Another tip is for your resume to make sense. Seems simple, right? Many resumes consist of half sentences filled with big words that are intended to make the candidate sound sophisticated. Clear, concise wording will win the day. The recruiter needs to quickly obtain a clear understanding of your experience and education, they won’t spend a lot of time trying to figure out what you are trying to say. Similarly, be clear with your education – if the posting is seeking a college graduate and you are a year from completion, don’t try to mislead the recruiter into thinking you already have your degree by using ambiguous language.
Cover letters and e-mails are nice but often overlooked as the recruiter quickly flips to your resume, I suggest keeping them short and to the point. If the posting asks for salary requirements, the cover letter is the place to state them. Recruiters often have a budget for the position, salary expectations are used as a screening mechanism to avoid wasting everyone’s time. Failure to state salary requirements when asked, will more than likely deep six your resume.
Congratulations! Let’s assume for a moment that your resume has made it into the “yes” pile and the recruiter calls you for a quick telephone interview. Make sure you are alert, friendly and responsive if you want to make it to the next phase. I once called a candidate to discuss his qualifications, it was around 2:00 p.m. and I could tell that I woke him up from a sound sleep, he was groggy and unresponsive. Granted, there may be many reasons why this person was napping in the afternoon, but quite frankly he went right into the “no” pile as soon as I hung up the phone. Crazy ring tones (heard by the caller) can also be viewed negatively. Feel free to express yourself through music once you have landed the job!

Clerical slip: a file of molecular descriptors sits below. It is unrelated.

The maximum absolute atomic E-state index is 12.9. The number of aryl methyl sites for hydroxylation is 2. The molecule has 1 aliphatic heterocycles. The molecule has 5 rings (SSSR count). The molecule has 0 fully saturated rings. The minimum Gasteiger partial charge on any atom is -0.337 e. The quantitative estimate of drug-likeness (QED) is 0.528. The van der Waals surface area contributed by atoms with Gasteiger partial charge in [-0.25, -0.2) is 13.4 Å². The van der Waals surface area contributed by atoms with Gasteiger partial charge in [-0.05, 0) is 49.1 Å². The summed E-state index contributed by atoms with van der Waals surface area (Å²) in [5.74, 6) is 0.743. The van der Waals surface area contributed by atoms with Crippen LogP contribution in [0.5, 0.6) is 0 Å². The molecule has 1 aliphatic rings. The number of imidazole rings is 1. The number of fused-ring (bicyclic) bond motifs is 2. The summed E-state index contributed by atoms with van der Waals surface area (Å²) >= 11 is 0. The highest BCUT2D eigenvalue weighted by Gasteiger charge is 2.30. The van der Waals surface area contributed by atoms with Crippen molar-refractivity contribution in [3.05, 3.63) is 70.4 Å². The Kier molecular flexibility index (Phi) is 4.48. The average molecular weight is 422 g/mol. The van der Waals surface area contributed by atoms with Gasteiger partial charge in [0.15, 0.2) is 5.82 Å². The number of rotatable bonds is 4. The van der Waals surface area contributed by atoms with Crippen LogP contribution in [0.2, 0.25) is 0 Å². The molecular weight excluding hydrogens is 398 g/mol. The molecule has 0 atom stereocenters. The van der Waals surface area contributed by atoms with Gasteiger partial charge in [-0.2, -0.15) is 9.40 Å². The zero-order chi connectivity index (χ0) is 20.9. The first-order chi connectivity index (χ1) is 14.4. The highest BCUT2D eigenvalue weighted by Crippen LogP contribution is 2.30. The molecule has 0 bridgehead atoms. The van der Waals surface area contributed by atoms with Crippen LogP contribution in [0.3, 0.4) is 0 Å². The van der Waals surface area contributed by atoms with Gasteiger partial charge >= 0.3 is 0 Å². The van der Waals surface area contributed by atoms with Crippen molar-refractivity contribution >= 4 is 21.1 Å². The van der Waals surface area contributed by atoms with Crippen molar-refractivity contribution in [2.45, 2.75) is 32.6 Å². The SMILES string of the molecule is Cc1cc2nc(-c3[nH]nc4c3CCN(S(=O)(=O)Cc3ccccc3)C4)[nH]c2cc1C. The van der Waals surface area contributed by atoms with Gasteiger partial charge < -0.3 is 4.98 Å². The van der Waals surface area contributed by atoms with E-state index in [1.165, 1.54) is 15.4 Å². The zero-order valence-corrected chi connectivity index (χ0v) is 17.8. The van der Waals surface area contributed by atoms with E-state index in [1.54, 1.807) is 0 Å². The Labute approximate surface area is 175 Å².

Hopefully this little peek into the mind of a legal recruiter will benefit you as you navigate the rough waters of job searching!
Cynthia S. Whitcomb is currently the Legal Administrator for a mid-sized (35 Lawyer) law firm in Southfield, Michigan, prior to her current position she was Staffing Manager for a large, 190 lawyer firm. Ms. Whitcomb earned her Bachelor of Science degree from Rochester College and Paralegal Diploma from Oakland University’s Paralegal Program. For the past five years she has been an instructor in Oakland University’s Paralegal Program teaching Ethics & Law Practice Management.
We’re thrilled to share these fantastic tips from a savvy law firm administrator, and experienced paralegal educator! A special thanks to Cynthia for sharing her insight with us.
Do you have any additional tips you’d like to add on how to make yourself the quintessential job candidate? If so, please share them via a comment. One can never have too many helpful tips when job hunting!
Now quit reading our blog…and go get that Monday Paralegal Party started!! Woo hoo. Duty calls. Um, actually, it’s your esquire, but either way, you’ve got places to go, problems to solve, and an attorney to save. We’ll see you next time!